At times, some high-profile Republicans have suggested that older people should sacrifice for the greater economic good. The lieutenant governor of Texas, Dan Patrick, said on Fox News last month that he and other older people would be willing to “take a chance on your survival” in exchange for keeping the economy strong. In April, Patrick doubled down, saying there are "more important things than living.”
Trump hasn’t gone as far, but he has downplayed the virus’s danger by repeatedly comparing it to the seasonal flu and stressing that an economic recession could be worse than deaths from the virus.
“Trump’s message has been that it’s more important for people to get to the hair salon than it is to protect grandma and grandpa from getting sick,” said Jesse Ferguson, a Democratic strategist who worked on Hillary Clinton’s campaign. “So it’s not a surprise that grandma and grandpa aren’t into that idea.”
The Trump campaign said the president is committed to caring for older Americans. “President Trump and his administration remain focused on protecting our most vulnerable citizens, including our nation’s senior citizens,” said Trump campaign spokesman Ken Farnaso, touting Trump’s record on Social Security and Medicare.
In 2016, Trump built on Republicans’ existing strength with seniors by showing none of the cost-cutting zeal of some of his predecessors, promising on the campaign trail to never cut Social Security or Medicare. While Trump lost to Clinton among voters under 50, he made up ground with his backing from older voters.
“They’re not just the base, they are his support, period,” said Sabato.
But Biden, the 77-year-old presumptive Democratic nominee, who has lagged with young voters, has shown strength among older voters in polls of some swing states, and his campaign sees a potential opening there. An April Quinnipiac poll of Florida showed Biden leading Trump by 10 points among voters over 65 — a group Trump carried by nearly 20 points there against Clinton in 2016, according to exit polls. Polls from Fox News also showed Biden with an advantage among older voters in Michigan and Pennsylvania.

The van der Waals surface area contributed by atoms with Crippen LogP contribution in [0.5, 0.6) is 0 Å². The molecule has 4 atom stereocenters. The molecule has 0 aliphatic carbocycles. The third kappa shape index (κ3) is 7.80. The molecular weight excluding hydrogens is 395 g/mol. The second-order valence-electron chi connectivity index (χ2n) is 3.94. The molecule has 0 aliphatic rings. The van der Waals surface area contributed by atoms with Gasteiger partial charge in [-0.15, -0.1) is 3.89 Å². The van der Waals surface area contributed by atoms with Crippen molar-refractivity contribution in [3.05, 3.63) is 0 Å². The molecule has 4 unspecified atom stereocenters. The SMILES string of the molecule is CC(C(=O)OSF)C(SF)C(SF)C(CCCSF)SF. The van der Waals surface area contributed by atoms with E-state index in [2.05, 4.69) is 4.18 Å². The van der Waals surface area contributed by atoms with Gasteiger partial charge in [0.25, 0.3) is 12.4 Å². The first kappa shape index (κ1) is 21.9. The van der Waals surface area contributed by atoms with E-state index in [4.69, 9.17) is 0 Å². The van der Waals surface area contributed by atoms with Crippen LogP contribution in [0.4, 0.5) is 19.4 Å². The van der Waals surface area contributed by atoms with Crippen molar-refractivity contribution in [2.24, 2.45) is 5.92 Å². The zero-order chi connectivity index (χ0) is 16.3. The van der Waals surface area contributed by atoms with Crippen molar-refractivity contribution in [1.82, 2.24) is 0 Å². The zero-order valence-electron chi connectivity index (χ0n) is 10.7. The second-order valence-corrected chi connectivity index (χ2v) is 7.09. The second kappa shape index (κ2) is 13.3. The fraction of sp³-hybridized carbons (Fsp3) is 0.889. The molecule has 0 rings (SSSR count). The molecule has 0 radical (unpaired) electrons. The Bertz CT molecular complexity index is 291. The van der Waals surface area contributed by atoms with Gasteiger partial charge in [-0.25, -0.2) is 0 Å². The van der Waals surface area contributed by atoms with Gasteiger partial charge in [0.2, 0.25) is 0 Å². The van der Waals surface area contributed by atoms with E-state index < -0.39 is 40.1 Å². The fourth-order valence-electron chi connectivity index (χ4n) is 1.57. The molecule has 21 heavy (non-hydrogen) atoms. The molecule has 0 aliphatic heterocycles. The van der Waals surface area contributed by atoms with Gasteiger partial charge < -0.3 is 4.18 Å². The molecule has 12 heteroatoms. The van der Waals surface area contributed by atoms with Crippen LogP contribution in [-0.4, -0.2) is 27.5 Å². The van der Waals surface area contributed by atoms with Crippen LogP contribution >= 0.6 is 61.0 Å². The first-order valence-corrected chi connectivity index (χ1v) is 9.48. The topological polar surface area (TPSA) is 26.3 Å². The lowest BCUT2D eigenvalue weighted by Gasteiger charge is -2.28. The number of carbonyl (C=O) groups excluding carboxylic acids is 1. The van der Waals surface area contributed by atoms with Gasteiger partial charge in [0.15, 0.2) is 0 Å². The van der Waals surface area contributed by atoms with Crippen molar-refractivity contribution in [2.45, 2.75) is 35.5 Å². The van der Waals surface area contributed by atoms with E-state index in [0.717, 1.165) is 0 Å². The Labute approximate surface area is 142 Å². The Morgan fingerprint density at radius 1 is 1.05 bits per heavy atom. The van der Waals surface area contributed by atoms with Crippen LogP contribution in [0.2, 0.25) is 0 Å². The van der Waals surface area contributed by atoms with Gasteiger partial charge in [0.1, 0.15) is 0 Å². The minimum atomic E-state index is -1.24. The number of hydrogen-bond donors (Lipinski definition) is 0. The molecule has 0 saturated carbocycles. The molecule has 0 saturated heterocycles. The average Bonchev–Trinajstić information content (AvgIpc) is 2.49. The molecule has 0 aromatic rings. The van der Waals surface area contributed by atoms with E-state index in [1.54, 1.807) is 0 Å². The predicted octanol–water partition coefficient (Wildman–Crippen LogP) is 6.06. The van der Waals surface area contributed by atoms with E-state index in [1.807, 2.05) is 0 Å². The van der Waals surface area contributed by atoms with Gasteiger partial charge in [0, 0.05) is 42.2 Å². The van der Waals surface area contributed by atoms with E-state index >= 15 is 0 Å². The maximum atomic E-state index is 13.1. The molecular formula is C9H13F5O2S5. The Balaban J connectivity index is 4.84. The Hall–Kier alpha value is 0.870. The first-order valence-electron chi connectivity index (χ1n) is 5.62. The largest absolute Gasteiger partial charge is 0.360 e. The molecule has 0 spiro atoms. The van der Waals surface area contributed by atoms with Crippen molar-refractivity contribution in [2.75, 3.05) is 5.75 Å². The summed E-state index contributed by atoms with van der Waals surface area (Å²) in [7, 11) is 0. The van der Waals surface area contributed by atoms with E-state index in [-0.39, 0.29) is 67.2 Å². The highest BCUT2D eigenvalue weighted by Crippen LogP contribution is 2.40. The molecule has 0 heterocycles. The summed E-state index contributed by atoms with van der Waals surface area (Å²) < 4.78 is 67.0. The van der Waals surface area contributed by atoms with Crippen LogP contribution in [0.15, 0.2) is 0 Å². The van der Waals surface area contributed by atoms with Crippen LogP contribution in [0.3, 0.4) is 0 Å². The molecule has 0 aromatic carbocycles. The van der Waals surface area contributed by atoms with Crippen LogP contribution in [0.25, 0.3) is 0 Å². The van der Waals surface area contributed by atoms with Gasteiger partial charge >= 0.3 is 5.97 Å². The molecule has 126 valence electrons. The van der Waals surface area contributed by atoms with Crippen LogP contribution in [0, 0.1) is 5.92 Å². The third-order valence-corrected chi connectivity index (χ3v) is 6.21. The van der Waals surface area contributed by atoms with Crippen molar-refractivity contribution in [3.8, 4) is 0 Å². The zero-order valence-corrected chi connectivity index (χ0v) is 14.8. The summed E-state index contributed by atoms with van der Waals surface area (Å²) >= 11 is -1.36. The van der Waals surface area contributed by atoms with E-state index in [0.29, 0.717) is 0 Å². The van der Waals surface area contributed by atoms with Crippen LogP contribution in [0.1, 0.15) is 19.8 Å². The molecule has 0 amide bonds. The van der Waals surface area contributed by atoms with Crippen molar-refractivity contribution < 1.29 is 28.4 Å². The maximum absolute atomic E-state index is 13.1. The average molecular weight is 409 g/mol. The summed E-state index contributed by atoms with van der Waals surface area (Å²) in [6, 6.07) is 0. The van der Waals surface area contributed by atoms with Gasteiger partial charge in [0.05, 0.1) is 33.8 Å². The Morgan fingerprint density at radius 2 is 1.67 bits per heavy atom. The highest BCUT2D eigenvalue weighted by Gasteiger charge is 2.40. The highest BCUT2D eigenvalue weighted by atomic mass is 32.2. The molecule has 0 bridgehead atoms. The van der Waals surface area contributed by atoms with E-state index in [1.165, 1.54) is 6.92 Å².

“The reason Biden won on Super Tuesday in states he never set foot in to campaign was older voters have a baked-in opinion of Joe Biden and the baked-in opinion is he’s a good, decent, caring guy,” said Ed Rendell, the former Democratic governor of Pennsylvania and a Biden backer. “That’s why he does better with older voters than everybody else.”
Rendell said Biden could point to proposed cost cuts for Social Security disability benefits and some Medicare benefits in Trump’s budget to further gain an advantage going forward.
Biden acknowledged he’s benefiting from Trump’s stumbles this week. “I’m getting a little bit of help from the president, from some of the bizarre things he says out there,” he told donors during a virtual fund-raiser on Wednesday.
But it’s unclear how long that will last, given the virus has made the already suspect art of political predictions all but impossible. By this fall, cases could subside and the economy may have clawed itself back from 30 million job losses so far. Voters may then credit Trump, and reelect him. Or cases could spike back up, causing another wave of shutdowns and layoffs that could sink Trump’s chances.
Trump predicted Thursday that a “spectacular” economy would come back soon. But evidence from the last recession suggests that older Americans often had a harder time getting rehired after layoffs, meaning the economic effects of the current slowdown could linger longest for this group.
“I’m concerned about the prospects for those who may not have adequate retirement savings not being able to find work when the coast clears,” said Paul Irving, chairman of the Milken Institute Center for the Future of Aging.
Follow her on Twitter @lizcgoodwin.